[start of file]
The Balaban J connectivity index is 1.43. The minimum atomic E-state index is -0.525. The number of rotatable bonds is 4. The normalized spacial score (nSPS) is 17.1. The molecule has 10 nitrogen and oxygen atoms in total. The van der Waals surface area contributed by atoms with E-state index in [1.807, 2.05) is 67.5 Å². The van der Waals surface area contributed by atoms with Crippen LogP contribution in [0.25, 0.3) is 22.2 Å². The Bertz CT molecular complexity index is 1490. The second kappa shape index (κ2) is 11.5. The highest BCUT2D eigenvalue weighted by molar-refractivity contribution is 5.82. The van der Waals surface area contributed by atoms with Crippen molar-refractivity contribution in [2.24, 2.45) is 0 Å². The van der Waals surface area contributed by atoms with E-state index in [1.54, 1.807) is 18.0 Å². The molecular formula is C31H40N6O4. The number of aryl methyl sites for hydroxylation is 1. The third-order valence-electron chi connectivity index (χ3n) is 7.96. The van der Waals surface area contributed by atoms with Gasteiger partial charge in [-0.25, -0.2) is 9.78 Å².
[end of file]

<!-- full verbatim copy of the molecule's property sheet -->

The Balaban J connectivity index is 1.43. The minimum atomic E-state index is -0.525. The number of rotatable bonds is 4. The normalized spacial score (nSPS) is 17.1. The molecule has 10 nitrogen and oxygen atoms in total. The van der Waals surface area contributed by atoms with E-state index in [1.807, 2.05) is 67.5 Å². The van der Waals surface area contributed by atoms with Crippen LogP contribution in [0.25, 0.3) is 22.2 Å². The Bertz CT molecular complexity index is 1490. The second kappa shape index (κ2) is 11.5. The highest BCUT2D eigenvalue weighted by molar-refractivity contribution is 5.82. The van der Waals surface area contributed by atoms with Crippen molar-refractivity contribution in [2.24, 2.45) is 0 Å². The van der Waals surface area contributed by atoms with E-state index in [1.54, 1.807) is 18.0 Å². The molecular formula is C31H40N6O4. The number of aryl methyl sites for hydroxylation is 1. The third-order valence-electron chi connectivity index (χ3n) is 7.96. The van der Waals surface area contributed by atoms with Gasteiger partial charge in [-0.25, -0.2) is 9.78 Å².